SVEN JÜRGENSON (Estonia) noted that various United Nations peace operations, such as those in Haiti, Sudan and Mali, are mandated to support weapons management in the context of community violence reduction, disarmament, demobilization and reintegration, and security sector reform programmes. Welcoming that the United Nations Mine Action Service is also often an integrated component of such missions, he asked the Security Council to include the tasks of record‑keeping and weapons tracing more systematically in peace operations’ mandates, in line with international instruments and standards. He also called for strengthening cooperation and information‑sharing between peace operations and panels of experts, noting that the systematic collection and analysis of data on seized, found and surrendered weapons can provide important information about sources and supply chains of armed actors. Estonia supports the Secretary‑General’s recommendation to consider the establishment or designation of a unit or cell within a peace mission with respective expertise and skills.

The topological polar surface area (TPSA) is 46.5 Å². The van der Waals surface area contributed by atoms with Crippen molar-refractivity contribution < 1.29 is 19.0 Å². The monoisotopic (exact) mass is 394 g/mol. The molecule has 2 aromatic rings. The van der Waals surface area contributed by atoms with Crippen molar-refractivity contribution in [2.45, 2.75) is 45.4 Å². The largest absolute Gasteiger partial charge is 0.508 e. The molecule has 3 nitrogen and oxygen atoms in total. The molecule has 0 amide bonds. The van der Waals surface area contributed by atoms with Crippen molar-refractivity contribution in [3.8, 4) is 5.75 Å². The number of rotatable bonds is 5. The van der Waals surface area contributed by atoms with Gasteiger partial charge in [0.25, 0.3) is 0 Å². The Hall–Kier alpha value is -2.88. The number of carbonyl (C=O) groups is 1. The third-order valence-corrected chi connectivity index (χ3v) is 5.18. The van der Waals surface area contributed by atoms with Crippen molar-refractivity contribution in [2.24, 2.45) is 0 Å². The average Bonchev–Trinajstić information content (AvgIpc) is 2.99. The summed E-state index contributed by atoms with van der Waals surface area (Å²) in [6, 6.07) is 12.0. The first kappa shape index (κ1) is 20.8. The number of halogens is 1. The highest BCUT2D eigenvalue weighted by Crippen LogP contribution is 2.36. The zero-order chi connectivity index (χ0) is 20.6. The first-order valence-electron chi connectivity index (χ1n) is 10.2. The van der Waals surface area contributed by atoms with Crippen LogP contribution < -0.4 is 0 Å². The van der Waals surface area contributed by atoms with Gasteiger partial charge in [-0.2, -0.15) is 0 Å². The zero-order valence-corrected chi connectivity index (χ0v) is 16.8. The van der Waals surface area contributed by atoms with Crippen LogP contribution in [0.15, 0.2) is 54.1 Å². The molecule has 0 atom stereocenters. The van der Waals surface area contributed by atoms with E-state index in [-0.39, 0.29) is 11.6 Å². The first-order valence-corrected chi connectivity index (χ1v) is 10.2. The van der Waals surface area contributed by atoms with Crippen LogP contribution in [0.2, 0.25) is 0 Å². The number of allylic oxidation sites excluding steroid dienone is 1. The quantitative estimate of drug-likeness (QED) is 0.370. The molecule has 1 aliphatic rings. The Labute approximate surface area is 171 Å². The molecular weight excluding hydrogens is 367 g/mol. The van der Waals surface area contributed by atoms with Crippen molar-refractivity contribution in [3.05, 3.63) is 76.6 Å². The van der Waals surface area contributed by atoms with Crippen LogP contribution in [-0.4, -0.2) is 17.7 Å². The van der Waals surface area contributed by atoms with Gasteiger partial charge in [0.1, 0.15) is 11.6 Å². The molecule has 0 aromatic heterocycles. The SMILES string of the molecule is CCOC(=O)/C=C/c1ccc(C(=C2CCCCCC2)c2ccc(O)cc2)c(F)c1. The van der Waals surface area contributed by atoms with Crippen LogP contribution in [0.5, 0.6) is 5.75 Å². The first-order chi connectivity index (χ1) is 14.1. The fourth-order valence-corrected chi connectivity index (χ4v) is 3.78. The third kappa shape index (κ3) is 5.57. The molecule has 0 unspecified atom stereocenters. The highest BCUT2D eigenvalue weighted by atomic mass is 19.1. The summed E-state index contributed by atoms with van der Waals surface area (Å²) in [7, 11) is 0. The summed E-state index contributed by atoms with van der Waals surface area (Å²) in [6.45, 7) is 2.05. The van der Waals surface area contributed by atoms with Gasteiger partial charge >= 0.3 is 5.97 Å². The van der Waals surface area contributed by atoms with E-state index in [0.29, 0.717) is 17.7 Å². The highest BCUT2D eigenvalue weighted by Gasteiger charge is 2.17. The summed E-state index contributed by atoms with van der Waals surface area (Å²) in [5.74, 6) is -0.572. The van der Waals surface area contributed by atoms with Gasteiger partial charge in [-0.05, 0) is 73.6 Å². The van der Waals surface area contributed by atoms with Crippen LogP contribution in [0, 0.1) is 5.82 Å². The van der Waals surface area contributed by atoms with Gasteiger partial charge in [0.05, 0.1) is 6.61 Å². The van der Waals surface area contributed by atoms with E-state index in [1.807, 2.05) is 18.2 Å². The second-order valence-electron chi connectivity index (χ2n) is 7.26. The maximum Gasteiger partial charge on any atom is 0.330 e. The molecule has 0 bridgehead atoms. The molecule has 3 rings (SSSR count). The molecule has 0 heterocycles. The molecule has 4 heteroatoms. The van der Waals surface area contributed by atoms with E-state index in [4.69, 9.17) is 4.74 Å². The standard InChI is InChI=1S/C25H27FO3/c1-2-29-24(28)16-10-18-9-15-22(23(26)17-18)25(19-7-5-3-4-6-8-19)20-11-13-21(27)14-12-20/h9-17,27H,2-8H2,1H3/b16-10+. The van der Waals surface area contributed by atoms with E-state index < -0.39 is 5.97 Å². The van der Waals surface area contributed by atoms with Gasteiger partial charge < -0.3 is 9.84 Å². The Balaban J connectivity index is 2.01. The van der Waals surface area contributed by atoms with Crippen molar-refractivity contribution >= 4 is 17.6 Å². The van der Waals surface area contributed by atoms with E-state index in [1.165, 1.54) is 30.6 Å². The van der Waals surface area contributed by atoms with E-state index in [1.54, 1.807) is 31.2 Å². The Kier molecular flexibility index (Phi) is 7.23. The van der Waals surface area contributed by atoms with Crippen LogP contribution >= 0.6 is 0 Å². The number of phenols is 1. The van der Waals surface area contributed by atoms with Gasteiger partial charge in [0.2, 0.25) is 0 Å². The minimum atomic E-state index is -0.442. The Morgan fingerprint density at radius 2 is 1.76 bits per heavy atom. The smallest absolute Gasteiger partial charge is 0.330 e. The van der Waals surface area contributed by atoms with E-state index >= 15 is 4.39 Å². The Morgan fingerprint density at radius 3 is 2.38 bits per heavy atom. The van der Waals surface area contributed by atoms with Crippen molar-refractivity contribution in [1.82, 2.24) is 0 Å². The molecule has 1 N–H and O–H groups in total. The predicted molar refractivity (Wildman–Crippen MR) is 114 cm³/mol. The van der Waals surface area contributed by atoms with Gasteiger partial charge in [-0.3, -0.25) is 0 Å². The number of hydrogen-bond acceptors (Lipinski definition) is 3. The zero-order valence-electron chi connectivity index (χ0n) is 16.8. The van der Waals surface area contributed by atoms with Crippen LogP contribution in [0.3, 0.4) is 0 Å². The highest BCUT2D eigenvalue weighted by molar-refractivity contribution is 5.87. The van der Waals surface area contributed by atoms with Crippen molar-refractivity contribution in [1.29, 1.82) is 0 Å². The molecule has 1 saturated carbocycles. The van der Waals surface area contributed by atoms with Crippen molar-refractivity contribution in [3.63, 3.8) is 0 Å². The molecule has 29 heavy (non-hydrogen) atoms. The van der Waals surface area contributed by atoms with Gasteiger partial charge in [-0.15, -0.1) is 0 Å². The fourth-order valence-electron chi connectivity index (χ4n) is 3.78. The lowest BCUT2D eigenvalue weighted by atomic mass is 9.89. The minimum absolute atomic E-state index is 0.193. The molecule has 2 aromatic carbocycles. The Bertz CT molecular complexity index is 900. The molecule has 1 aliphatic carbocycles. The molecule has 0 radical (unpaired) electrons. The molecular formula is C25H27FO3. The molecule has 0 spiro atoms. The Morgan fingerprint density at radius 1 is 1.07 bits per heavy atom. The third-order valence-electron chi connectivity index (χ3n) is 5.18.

JAMES PAUL ROSCOE (United Kingdom) drew attention to ongoing efforts to curb arms trafficking and to control the legal weapons trade. Highlighting such recent achievements as the Biennial Meetings of States on the Programme of Action on Small Arms, he also noted the United Kingdom’s support for the United Nations Institute for Disarmament Research (UNIDIR), including a risk analysis toolkit to strengthen understanding on how conventional arms control can contribute to conflict prevention, management and resolution. Expressing support for the Secretary‑General’s report on children affected by armed conflict and the gender dimensions of gun trafficking, he said such initiatives are in line with the Arms Trade Treaty, which remains a key multilateral tool to ensure a well‑regulated legal weapons trade. Such regional approaches as the African Union’s Silencing the Guns initiative and the Western Balkans road map are making inroads, he said, adding that the United Kingdom is leading a review of the Organization for Security and Cooperation in Europe (OSCE) best practice guidance on stockpile management while continuing to support efforts to address the risk of ammunition stockpiles and other key areas.